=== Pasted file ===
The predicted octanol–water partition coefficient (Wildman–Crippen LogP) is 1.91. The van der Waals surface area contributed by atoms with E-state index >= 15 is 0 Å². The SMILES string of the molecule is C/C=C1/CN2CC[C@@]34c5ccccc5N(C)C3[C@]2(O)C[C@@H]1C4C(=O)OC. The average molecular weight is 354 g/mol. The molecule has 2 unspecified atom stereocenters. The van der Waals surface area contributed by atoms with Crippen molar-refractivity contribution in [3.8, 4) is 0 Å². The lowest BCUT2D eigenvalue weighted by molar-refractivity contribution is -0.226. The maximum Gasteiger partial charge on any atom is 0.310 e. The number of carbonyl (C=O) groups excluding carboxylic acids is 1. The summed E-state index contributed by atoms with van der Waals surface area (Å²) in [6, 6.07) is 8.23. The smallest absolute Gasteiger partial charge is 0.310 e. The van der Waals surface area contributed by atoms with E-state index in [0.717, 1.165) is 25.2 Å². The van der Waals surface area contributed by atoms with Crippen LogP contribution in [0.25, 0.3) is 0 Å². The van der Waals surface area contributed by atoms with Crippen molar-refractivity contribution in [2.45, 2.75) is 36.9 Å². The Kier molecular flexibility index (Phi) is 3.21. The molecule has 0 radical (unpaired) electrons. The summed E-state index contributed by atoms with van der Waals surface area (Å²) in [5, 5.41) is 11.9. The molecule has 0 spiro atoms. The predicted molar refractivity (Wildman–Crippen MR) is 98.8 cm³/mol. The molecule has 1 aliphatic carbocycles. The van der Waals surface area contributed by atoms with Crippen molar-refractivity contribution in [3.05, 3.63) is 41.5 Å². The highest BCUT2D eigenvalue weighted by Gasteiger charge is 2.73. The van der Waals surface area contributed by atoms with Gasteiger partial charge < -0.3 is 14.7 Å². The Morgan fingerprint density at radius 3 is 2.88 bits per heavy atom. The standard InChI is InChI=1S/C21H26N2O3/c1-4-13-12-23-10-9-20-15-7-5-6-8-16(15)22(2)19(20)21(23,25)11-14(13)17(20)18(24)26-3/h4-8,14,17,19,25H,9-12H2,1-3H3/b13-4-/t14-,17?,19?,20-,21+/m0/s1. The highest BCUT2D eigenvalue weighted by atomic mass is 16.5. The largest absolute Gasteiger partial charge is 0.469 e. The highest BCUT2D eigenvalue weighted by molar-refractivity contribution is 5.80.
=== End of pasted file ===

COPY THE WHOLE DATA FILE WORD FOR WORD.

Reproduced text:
The predicted octanol–water partition coefficient (Wildman–Crippen LogP) is 1.91. The van der Waals surface area contributed by atoms with E-state index >= 15 is 0 Å². The SMILES string of the molecule is C/C=C1/CN2CC[C@@]34c5ccccc5N(C)C3[C@]2(O)C[C@@H]1C4C(=O)OC. The average molecular weight is 354 g/mol. The molecule has 2 unspecified atom stereocenters. The van der Waals surface area contributed by atoms with Crippen molar-refractivity contribution in [3.8, 4) is 0 Å². The lowest BCUT2D eigenvalue weighted by molar-refractivity contribution is -0.226. The maximum Gasteiger partial charge on any atom is 0.310 e. The number of carbonyl (C=O) groups excluding carboxylic acids is 1. The summed E-state index contributed by atoms with van der Waals surface area (Å²) in [6, 6.07) is 8.23. The smallest absolute Gasteiger partial charge is 0.310 e. The van der Waals surface area contributed by atoms with E-state index in [0.717, 1.165) is 25.2 Å². The van der Waals surface area contributed by atoms with Crippen LogP contribution in [0.25, 0.3) is 0 Å². The van der Waals surface area contributed by atoms with Crippen molar-refractivity contribution in [2.45, 2.75) is 36.9 Å². The Kier molecular flexibility index (Phi) is 3.21. The molecule has 0 radical (unpaired) electrons. The summed E-state index contributed by atoms with van der Waals surface area (Å²) in [5, 5.41) is 11.9. The molecule has 0 spiro atoms. The predicted molar refractivity (Wildman–Crippen MR) is 98.8 cm³/mol. The molecule has 1 aliphatic carbocycles. The van der Waals surface area contributed by atoms with Crippen molar-refractivity contribution in [3.05, 3.63) is 41.5 Å². The highest BCUT2D eigenvalue weighted by Gasteiger charge is 2.73. The van der Waals surface area contributed by atoms with Gasteiger partial charge < -0.3 is 14.7 Å². The Morgan fingerprint density at radius 3 is 2.88 bits per heavy atom. The standard InChI is InChI=1S/C21H26N2O3/c1-4-13-12-23-10-9-20-15-7-5-6-8-16(15)22(2)19(20)21(23,25)11-14(13)17(20)18(24)26-3/h4-8,14,17,19,25H,9-12H2,1-3H3/b13-4-/t14-,17?,19?,20-,21+/m0/s1. The highest BCUT2D eigenvalue weighted by atomic mass is 16.5. The largest absolute Gasteiger partial charge is 0.469 e. The highest BCUT2D eigenvalue weighted by molar-refractivity contribution is 5.80.